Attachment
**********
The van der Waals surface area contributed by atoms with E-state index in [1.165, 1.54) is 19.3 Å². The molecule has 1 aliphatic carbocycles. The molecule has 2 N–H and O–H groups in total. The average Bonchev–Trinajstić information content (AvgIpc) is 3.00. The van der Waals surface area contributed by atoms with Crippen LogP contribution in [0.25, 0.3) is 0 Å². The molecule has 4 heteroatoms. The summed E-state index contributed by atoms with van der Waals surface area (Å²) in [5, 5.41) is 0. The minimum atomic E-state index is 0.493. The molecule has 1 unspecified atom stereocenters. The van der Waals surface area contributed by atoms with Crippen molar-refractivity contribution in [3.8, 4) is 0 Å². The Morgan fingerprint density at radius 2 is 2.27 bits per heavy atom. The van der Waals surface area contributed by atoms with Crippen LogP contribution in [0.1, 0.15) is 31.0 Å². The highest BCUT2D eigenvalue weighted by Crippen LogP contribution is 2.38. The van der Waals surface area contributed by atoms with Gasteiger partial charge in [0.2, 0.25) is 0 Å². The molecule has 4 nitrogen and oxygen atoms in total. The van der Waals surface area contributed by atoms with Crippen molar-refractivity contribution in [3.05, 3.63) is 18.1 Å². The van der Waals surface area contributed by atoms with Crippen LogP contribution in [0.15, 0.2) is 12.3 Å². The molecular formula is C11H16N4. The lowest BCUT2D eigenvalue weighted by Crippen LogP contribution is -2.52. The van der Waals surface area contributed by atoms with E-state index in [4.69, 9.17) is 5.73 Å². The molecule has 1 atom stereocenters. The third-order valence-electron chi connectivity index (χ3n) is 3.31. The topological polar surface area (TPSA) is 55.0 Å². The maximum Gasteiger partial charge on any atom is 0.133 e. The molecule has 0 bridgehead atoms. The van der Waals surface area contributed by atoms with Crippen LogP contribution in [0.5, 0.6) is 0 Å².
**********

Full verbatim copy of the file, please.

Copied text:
The van der Waals surface area contributed by atoms with E-state index in [1.165, 1.54) is 19.3 Å². The molecule has 1 aliphatic carbocycles. The molecule has 2 N–H and O–H groups in total. The average Bonchev–Trinajstić information content (AvgIpc) is 3.00. The van der Waals surface area contributed by atoms with Crippen LogP contribution in [0.25, 0.3) is 0 Å². The molecule has 4 heteroatoms. The summed E-state index contributed by atoms with van der Waals surface area (Å²) in [5, 5.41) is 0. The minimum atomic E-state index is 0.493. The molecule has 1 unspecified atom stereocenters. The van der Waals surface area contributed by atoms with Crippen molar-refractivity contribution in [3.8, 4) is 0 Å². The Morgan fingerprint density at radius 2 is 2.27 bits per heavy atom. The van der Waals surface area contributed by atoms with Crippen LogP contribution in [0.1, 0.15) is 31.0 Å². The highest BCUT2D eigenvalue weighted by Crippen LogP contribution is 2.38. The van der Waals surface area contributed by atoms with Gasteiger partial charge in [0.2, 0.25) is 0 Å². The molecule has 4 nitrogen and oxygen atoms in total. The van der Waals surface area contributed by atoms with Crippen molar-refractivity contribution in [3.05, 3.63) is 18.1 Å². The van der Waals surface area contributed by atoms with Crippen LogP contribution in [0.15, 0.2) is 12.3 Å². The molecular formula is C11H16N4. The lowest BCUT2D eigenvalue weighted by Crippen LogP contribution is -2.52. The van der Waals surface area contributed by atoms with E-state index in [4.69, 9.17) is 5.73 Å². The molecule has 1 atom stereocenters. The third-order valence-electron chi connectivity index (χ3n) is 3.31. The topological polar surface area (TPSA) is 55.0 Å². The maximum Gasteiger partial charge on any atom is 0.133 e. The molecule has 0 bridgehead atoms. The van der Waals surface area contributed by atoms with Crippen LogP contribution in [0.5, 0.6) is 0 Å².